There's a bug in iOS 9 affecting 64 bit devices that can potentially cause a soft-brick. If the date is set to January 1st 1970 and the device is rebooted, it will fail to boot and enter a boot-loop until the GMT time zone has passed into the next day. This bug affects the following devices running iOS 9:
- iPhone 5S, 6, 6 Plus, 6S, 6S Plus
- iPad Air, Air 2, Mini 2, Mini 3, Mini 4, Pro
- iPod touch 6th generation
To make matters worse, some tricksters have posted hoax images online claiming that setting the date back and then rebooting the device will trigger an Easter Egg on the iOS device in an attempt to trick people into bricking their devices. Ignore them.
It seems that with the advent of iOS 9 (remember that, like 6 months ago?) Apple implemented what they claim to be a security feature to any TouchID-supported device. That is, they will brick your device if you tamper (replace/fix) with the fingerprint sensor. In other words, if you go to a third party to replace your fingerprint sensor, it can end up bricking your device if you're on iOS 9. If you go through Apple, it's smooth sailing, except for your wallet of course.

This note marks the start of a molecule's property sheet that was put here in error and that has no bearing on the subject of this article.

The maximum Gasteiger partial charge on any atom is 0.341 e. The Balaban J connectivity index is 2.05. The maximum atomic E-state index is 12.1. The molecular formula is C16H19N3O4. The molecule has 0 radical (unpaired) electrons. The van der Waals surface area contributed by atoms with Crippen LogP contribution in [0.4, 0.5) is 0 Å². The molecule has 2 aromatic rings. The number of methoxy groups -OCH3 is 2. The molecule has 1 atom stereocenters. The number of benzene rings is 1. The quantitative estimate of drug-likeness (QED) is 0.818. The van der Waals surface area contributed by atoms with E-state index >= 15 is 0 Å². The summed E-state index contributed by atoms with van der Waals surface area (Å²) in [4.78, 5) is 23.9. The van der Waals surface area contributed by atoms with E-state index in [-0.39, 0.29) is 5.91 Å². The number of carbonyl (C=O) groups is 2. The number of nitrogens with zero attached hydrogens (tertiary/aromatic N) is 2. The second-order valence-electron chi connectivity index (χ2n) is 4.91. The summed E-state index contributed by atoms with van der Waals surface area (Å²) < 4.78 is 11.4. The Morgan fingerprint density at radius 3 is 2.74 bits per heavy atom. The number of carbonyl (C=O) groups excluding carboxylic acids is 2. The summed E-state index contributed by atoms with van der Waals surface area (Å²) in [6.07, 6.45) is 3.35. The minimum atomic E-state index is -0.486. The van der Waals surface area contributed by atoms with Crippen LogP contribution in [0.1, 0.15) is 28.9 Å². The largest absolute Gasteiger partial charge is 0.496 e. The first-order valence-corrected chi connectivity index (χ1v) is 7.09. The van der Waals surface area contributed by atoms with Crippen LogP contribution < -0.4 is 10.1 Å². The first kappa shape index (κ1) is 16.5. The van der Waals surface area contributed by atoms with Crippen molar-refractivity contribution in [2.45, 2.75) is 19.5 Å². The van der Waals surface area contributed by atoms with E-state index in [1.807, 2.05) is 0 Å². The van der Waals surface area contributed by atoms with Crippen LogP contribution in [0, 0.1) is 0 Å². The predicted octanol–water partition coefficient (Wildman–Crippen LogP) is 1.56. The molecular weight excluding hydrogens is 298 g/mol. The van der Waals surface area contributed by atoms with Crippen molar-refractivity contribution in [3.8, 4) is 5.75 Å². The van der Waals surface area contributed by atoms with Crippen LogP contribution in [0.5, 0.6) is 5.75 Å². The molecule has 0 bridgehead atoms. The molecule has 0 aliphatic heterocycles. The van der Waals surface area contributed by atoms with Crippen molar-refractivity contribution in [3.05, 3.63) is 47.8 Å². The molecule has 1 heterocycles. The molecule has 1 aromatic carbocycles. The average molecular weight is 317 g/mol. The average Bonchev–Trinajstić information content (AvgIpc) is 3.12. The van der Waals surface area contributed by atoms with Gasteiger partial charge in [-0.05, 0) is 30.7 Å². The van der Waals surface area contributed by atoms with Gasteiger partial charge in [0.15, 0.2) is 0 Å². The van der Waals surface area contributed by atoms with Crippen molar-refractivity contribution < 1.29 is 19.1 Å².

One one hand, I can see the claim Apple is making. It's a hardware hack for a thief to go about and replace the sensor to access your phone. Personally, I feel it's a little farfetched and a possible stretch for any thief to go this far out of their way to gain access... But, I'm not a thief, maybe it's common ground?
On the other hand, the lawsuit does bring up a good reason that this was only implemented after iOS 9 released (and the original TouchID phones didn't have this restriction). Nor were...